### Why do this
problem?

This problem could be used when time, length and distance or
doubling and halving are being introduced or discussed. It requires
careful thinking to work out how the problem should be tackled so
that doing it could lead to a useful classroom discussion.

### Possible approach

This is a problem which is all too easily misread. It would
therefore be a good idea for the whole group to read it together
and then put it into their own words. These can then be compared
and a discussion started on the best place to begin doing the
problem itself.

After this learners could work on the problem in pairs so that
they are able to talk through their ideas with a partner. It would
be a good idea if squared paper were provided to encourage learners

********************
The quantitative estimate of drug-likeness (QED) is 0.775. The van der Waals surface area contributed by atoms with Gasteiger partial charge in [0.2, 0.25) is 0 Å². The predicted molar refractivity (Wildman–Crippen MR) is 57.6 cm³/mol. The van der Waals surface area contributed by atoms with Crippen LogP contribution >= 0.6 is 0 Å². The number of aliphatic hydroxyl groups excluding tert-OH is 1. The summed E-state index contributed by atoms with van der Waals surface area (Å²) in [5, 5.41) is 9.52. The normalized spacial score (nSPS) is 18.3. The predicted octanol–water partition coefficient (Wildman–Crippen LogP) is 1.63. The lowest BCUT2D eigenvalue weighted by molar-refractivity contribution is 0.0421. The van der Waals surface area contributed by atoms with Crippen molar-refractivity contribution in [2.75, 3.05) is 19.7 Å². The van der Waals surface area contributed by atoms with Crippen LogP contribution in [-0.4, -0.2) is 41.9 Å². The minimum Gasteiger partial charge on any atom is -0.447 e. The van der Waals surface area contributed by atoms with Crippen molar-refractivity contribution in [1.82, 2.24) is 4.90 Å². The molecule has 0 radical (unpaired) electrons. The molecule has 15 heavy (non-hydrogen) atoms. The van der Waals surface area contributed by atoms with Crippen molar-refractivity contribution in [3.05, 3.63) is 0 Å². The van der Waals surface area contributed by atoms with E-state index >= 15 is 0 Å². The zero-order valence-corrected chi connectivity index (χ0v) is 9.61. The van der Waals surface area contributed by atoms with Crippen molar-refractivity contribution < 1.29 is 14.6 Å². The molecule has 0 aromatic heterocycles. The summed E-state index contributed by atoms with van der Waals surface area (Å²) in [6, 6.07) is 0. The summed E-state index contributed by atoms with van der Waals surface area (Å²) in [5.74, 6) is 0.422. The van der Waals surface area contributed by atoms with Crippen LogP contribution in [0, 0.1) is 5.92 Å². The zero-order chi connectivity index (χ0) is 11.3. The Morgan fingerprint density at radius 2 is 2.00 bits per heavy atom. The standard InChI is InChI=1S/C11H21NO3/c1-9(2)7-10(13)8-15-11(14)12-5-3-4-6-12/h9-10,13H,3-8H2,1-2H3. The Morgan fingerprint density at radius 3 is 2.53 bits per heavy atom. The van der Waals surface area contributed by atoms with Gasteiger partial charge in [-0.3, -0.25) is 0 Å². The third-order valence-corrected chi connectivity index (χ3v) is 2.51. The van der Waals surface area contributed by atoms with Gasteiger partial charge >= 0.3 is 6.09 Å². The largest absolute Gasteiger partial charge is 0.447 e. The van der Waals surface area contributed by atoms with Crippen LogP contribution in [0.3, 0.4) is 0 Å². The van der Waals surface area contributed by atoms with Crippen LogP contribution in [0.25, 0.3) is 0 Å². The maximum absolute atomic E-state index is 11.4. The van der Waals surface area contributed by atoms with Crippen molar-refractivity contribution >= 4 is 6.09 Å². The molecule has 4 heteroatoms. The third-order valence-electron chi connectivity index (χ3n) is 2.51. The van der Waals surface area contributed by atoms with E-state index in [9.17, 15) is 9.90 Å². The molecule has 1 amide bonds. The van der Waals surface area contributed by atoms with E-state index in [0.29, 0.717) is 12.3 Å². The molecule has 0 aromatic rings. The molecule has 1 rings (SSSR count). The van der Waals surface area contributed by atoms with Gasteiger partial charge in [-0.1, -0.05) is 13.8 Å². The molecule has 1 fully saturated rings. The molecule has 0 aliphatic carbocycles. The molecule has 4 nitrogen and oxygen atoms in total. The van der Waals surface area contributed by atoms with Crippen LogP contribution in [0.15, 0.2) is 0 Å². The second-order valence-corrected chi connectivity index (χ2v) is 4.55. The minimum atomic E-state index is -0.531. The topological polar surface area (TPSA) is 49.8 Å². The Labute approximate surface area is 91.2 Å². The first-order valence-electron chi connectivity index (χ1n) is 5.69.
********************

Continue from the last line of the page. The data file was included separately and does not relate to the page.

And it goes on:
to make a table of their findings.

At the end of the lesson the group could be brought together
again to discuss their findings and how they reached them.

### Key questions

What exact measurement do we know from the question?

How far had Chandrika to go when she fell?

How might you use a table to organise the
information?

### Possible extension

Learners could change the problem to ask what the
figures would be if the race was exactly $2$ kilometres long.

### Possible support

For those who are struggling, you could suggest starting at the end
of the problem and working backwards.